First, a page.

Romania: latest working life developments Q2 2018

Labour market developments, the impact of the so-called ‘fiscal revolution’ and new conditions for beneficiaries of the guaranteed minimum income are the main topics of interest in this article. This country update reports on the latest developments in working life in Romania in the second quarter of 2018.

Employment levels peak while minimum wage jobs rise

On 31 May 2018, the overall number of active employees in Romania reached 5.5 million. This is the highest number of employees since 1998 and is due to the new jobs in manufacturing, commerce, health and social assistance, hotels and restaurants and information technology and communications.1

There was also a noticeable increase in the number of full-time work contracts: 5.2 million at the end of April 2018 (290,000 more than the same period in 2017). At the same time, the number of part-time contracts decreased (273,000 compared to 645,900 in April 2017). This declining trend is thought to be due to the legislative changes from the last year, which require employers to pay pension and healthcare contributions at the level of the minimum wage – currently RON 1,900 or €409.2 – for employees hired on part-time contracts, even if their salaries are below the minimum wage.

The share of high wages also increased by 80% between April 2017 and April 2018, when the number of employees earning more than €1,000 net reached 217,402 (4.14% of all employees).2 However, the proportion of minimum wage earners increased too – the share of labour contracts on minimum wage was 47% in May 2018, compared to 44% in 2016. Administrative data from the Labour Inspectorate reveal a striking contrast between the public and private sectors: whilst in the public sector the share of high-wage contracts and low-wage contracts is similar (with 23% of contracts earning over €1,000 gross versus 24% on minimum wage), in the public sector 54% of contracts are on minimum wage and only 9% are higher than €1,000 gross.

Impact of the ‘fiscal revolution’ starts to show

The impact of the so-called ‘fiscal revolution’ in January 2018, which transferred the responsibility for social security contributions from the employer to the employee, started to become quantifiable in Q2. According to official statistics provided by the Ministry of Labour and Social Justice in April, 1.9 million labour contracts (30%) were not subject to any wage increase between 1 January and 31 March 2018, meaning that the net earnings of the contracts’ beneficiaries decreased. Data also indicate that 28% of employers did not increase wages. The gross wage increase was optional for employers, but in order to maintain employees’ net earnings after the social contributions transfer, the gross wages had to be increased by some 20% – otherwise it would be a net loss for the employee. The main trade union confederations opposed the new fiscal regulations upon their adoption in 2017 and continue to criticise their impact, pointing to the drop in employees’ income as well as the losses for the state budget.3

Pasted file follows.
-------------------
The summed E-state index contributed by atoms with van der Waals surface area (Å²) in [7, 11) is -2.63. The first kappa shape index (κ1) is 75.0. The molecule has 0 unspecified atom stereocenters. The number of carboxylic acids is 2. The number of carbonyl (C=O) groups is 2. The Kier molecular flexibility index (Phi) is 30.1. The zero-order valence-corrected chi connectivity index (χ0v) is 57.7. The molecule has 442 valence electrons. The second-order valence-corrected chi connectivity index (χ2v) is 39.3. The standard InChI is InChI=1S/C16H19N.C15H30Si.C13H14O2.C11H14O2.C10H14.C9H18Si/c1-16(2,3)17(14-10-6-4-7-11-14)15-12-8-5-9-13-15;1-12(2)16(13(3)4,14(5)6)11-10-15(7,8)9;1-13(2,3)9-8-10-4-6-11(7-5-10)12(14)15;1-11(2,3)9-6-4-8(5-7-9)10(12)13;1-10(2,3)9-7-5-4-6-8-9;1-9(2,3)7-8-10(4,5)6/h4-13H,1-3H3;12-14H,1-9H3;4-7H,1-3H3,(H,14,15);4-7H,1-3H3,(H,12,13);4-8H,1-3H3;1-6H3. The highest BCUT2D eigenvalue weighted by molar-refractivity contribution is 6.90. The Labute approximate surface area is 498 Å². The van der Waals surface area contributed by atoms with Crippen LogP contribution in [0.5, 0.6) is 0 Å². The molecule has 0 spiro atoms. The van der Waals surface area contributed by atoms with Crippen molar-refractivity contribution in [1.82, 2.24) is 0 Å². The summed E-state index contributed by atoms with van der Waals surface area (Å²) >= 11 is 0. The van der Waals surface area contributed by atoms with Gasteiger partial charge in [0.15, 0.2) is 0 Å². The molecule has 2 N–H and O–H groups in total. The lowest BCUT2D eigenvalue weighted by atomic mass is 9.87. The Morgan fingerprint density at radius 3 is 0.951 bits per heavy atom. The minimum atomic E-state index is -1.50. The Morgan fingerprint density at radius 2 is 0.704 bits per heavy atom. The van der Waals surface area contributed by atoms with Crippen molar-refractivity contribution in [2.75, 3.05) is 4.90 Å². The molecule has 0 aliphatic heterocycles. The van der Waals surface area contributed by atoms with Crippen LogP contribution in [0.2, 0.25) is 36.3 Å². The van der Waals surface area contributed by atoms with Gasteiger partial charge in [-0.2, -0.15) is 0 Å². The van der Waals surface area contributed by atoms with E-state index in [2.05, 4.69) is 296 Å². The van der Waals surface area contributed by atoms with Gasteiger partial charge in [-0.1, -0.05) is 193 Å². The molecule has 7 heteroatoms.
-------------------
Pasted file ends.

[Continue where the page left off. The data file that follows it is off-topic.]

New conditions for welfare beneficiaries

Finally, the Romanian Parliament approved a legislative project aiming to address Romania’s workforce crisis. The new law abolishes the right to a guaranteed minimum income when just one offer of work is rejected – previously, beneficiaries had the right to refuse up to three job offers. It also obliges social welfare beneficiaries to undertake casual work for private enterprises – previously, they were only obliged to participate in community service work. Several employer organisations had requested the elimination of social welfare programmes as a solution to the workface crisis, although data show that Romania had only 218,000 beneficiaries of guaranteed minimum income in 2018.


In the second quarter of 2018, employment reached a peak in Romania, but most of the jobs are at the level of minimum wage; the share of contracts on minimum wage has constantly increased since 2011. As an effect of the so-called ‘fiscal revolution’, a third of all labour contracts suffered a loss of net income. Low wages coexist with the workforce crisis, pushing the authorities to undertake various measures aiming to fix the problem of labour shortages.

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